Alienated teenagers carry immediate baggage in coming-of-age films. Their overreactions to simple and mundane issues are often presented as pre-ordained, producing a tiresome scenario that's neither fresh nor earned.
Yet The Way, Way Back treats its main character's repressed anger with such sincerity that his internal turmoil feels natural instead of convoluted. This makes all the difference for a film traversing the incredibly familiar territory of a teenage awakening set during a life-changing summer.
The first time we see 14-year-old Duncan (Liam James), whose pubescent face seems capable only of emoting a scowl, he's facing out the back window of an old station wagon and being forced to partake in a combative conversation.
With his mother (Toni Collette) sleeping soundly in the front seat, Duncan faces the passive-aggressive wrath of her boorish boyfriend Trent (Steve Carell), who's driving them all to their beach-house destination on the coast. Trent's eyes glare down at Duncan from the rear-view mirror (a motif that gets playfully reversed later in the film), his negative words cutting deeper with each syllable.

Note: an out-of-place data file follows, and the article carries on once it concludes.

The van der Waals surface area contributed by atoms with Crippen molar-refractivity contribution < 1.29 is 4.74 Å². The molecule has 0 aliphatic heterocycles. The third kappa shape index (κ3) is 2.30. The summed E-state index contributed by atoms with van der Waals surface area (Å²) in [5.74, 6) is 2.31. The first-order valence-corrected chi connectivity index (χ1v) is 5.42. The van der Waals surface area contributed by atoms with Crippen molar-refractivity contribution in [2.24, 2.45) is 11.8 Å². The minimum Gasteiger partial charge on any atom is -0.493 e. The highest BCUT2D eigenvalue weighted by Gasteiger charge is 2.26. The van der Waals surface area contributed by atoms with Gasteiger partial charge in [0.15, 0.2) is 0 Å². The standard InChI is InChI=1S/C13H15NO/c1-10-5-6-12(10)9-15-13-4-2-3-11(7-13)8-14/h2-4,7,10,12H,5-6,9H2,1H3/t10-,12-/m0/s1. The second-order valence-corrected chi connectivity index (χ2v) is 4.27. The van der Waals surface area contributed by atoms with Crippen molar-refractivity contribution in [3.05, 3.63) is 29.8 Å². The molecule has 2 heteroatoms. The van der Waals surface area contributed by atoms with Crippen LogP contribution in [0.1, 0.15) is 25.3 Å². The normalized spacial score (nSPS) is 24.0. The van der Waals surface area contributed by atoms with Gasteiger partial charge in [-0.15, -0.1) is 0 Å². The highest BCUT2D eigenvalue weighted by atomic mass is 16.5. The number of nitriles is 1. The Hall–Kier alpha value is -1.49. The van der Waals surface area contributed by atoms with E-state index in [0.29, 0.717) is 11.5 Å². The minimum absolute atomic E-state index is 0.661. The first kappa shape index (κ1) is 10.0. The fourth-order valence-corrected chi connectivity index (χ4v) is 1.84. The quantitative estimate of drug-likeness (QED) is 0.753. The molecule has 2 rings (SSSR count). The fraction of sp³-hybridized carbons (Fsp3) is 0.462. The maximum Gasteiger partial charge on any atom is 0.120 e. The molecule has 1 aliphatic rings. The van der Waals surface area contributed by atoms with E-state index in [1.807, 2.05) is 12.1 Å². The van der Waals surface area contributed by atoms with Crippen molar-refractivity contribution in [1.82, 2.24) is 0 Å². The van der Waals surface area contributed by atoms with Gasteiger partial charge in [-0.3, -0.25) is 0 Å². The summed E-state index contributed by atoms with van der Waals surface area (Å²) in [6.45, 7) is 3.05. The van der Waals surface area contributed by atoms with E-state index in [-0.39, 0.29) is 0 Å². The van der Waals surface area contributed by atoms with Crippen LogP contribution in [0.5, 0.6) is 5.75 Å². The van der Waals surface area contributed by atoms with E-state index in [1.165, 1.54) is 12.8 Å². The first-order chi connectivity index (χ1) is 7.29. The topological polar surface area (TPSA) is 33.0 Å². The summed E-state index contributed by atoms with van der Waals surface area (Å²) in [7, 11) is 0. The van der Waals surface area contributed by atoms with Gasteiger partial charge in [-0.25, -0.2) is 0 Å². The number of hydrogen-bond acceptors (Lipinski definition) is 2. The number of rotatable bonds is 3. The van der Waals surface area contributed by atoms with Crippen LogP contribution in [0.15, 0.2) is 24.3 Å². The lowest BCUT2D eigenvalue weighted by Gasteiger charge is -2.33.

Deceptively brutal dialogue sequences like this one are few and far between in The Way, Way Back, yet the many light-hearted comedic exchanges that follow seem on the precipice of rage. Nearly every character, including the wise-cracking owner of a water park who becomes Duncan's mentor (Sam Rockwell), suffers from deep-seated questions of self-worth.